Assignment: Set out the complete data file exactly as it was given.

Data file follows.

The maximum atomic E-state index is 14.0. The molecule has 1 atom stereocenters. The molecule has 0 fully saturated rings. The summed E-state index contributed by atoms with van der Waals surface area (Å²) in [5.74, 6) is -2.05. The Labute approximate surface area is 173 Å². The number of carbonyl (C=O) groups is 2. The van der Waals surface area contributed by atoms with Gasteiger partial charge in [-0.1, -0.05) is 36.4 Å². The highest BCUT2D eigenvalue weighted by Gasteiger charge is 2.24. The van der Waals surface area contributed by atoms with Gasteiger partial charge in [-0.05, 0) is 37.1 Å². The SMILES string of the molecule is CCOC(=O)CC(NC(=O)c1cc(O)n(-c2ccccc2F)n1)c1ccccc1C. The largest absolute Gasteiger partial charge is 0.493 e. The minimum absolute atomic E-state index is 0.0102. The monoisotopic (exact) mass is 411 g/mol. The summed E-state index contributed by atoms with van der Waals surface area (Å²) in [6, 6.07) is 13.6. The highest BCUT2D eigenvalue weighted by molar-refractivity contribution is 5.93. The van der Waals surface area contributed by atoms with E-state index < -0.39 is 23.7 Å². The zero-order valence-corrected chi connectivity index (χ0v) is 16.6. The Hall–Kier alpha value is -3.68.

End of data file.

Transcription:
The maximum atomic E-state index is 14.0. The molecule has 1 atom stereocenters. The molecule has 0 fully saturated rings. The summed E-state index contributed by atoms with van der Waals surface area (Å²) in [5.74, 6) is -2.05. The Labute approximate surface area is 173 Å². The number of carbonyl (C=O) groups is 2. The van der Waals surface area contributed by atoms with Gasteiger partial charge in [-0.1, -0.05) is 36.4 Å². The highest BCUT2D eigenvalue weighted by Gasteiger charge is 2.24. The van der Waals surface area contributed by atoms with Gasteiger partial charge in [-0.05, 0) is 37.1 Å². The SMILES string of the molecule is CCOC(=O)CC(NC(=O)c1cc(O)n(-c2ccccc2F)n1)c1ccccc1C. The largest absolute Gasteiger partial charge is 0.493 e. The minimum absolute atomic E-state index is 0.0102. The monoisotopic (exact) mass is 411 g/mol. The summed E-state index contributed by atoms with van der Waals surface area (Å²) in [6, 6.07) is 13.6. The highest BCUT2D eigenvalue weighted by molar-refractivity contribution is 5.93. The van der Waals surface area contributed by atoms with E-state index < -0.39 is 23.7 Å². The zero-order valence-corrected chi connectivity index (χ0v) is 16.6. The Hall–Kier alpha value is -3.68.